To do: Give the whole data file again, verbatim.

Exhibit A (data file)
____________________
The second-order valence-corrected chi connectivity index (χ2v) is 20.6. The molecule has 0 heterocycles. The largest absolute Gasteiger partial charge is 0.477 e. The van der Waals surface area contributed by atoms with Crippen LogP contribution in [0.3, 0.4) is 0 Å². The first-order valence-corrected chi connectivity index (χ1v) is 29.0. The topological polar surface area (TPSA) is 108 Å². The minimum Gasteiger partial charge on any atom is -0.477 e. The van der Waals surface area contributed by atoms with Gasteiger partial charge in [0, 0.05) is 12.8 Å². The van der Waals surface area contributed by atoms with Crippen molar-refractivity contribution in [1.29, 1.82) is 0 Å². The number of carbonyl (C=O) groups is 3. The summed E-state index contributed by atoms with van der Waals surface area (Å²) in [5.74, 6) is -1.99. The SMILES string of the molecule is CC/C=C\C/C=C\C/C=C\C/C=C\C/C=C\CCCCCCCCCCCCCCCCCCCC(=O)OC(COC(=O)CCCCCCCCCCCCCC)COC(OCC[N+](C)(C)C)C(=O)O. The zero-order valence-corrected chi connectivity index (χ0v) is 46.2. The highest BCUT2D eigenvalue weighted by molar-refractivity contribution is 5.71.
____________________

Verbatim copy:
The second-order valence-corrected chi connectivity index (χ2v) is 20.6. The molecule has 0 heterocycles. The largest absolute Gasteiger partial charge is 0.477 e. The van der Waals surface area contributed by atoms with Crippen LogP contribution in [0.3, 0.4) is 0 Å². The first-order valence-corrected chi connectivity index (χ1v) is 29.0. The topological polar surface area (TPSA) is 108 Å². The minimum Gasteiger partial charge on any atom is -0.477 e. The van der Waals surface area contributed by atoms with Gasteiger partial charge in [0, 0.05) is 12.8 Å². The van der Waals surface area contributed by atoms with Crippen molar-refractivity contribution in [1.29, 1.82) is 0 Å². The number of carbonyl (C=O) groups is 3. The summed E-state index contributed by atoms with van der Waals surface area (Å²) in [5.74, 6) is -1.99. The SMILES string of the molecule is CC/C=C\C/C=C\C/C=C\C/C=C\C/C=C\CCCCCCCCCCCCCCCCCCCC(=O)OC(COC(=O)CCCCCCCCCCCCCC)COC(OCC[N+](C)(C)C)C(=O)O. The zero-order valence-corrected chi connectivity index (χ0v) is 46.2. The highest BCUT2D eigenvalue weighted by molar-refractivity contribution is 5.71.